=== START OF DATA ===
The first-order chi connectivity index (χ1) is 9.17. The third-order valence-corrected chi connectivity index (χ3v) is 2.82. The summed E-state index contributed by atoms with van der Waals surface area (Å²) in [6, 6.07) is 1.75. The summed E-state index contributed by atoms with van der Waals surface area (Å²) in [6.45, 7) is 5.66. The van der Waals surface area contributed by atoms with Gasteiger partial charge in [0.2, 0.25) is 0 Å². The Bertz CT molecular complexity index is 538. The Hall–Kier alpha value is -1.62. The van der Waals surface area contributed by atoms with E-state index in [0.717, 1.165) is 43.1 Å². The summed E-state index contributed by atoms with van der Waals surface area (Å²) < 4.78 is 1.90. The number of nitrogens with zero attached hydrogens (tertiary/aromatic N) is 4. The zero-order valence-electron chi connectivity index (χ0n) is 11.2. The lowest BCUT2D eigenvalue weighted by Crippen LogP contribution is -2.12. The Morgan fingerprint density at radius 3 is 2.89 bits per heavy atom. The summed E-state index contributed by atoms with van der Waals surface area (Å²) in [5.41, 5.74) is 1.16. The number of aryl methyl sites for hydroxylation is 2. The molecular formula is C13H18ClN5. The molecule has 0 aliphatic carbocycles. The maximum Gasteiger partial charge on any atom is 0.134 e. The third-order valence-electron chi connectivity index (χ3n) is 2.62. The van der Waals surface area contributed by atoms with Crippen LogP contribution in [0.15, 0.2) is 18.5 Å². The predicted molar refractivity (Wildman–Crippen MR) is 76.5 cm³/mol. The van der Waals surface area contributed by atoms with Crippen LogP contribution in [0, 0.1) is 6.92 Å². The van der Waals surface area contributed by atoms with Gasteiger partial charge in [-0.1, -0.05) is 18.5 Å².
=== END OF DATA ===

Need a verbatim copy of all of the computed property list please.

The first-order chi connectivity index (χ1) is 9.17. The third-order valence-corrected chi connectivity index (χ3v) is 2.82. The summed E-state index contributed by atoms with van der Waals surface area (Å²) in [6, 6.07) is 1.75. The summed E-state index contributed by atoms with van der Waals surface area (Å²) in [6.45, 7) is 5.66. The van der Waals surface area contributed by atoms with Gasteiger partial charge in [0.2, 0.25) is 0 Å². The Bertz CT molecular complexity index is 538. The Hall–Kier alpha value is -1.62. The van der Waals surface area contributed by atoms with E-state index in [0.717, 1.165) is 43.1 Å². The summed E-state index contributed by atoms with van der Waals surface area (Å²) < 4.78 is 1.90. The number of nitrogens with zero attached hydrogens (tertiary/aromatic N) is 4. The zero-order valence-electron chi connectivity index (χ0n) is 11.2. The lowest BCUT2D eigenvalue weighted by Crippen LogP contribution is -2.12. The Morgan fingerprint density at radius 3 is 2.89 bits per heavy atom. The summed E-state index contributed by atoms with van der Waals surface area (Å²) in [5.41, 5.74) is 1.16. The number of aryl methyl sites for hydroxylation is 2. The molecular formula is C13H18ClN5. The molecule has 0 aliphatic carbocycles. The maximum Gasteiger partial charge on any atom is 0.134 e. The third-order valence-electron chi connectivity index (χ3n) is 2.62. The van der Waals surface area contributed by atoms with Crippen LogP contribution in [0.15, 0.2) is 18.5 Å². The predicted molar refractivity (Wildman–Crippen MR) is 76.5 cm³/mol. The van der Waals surface area contributed by atoms with Crippen LogP contribution in [0, 0.1) is 6.92 Å². The van der Waals surface area contributed by atoms with Gasteiger partial charge in [-0.1, -0.05) is 18.5 Å².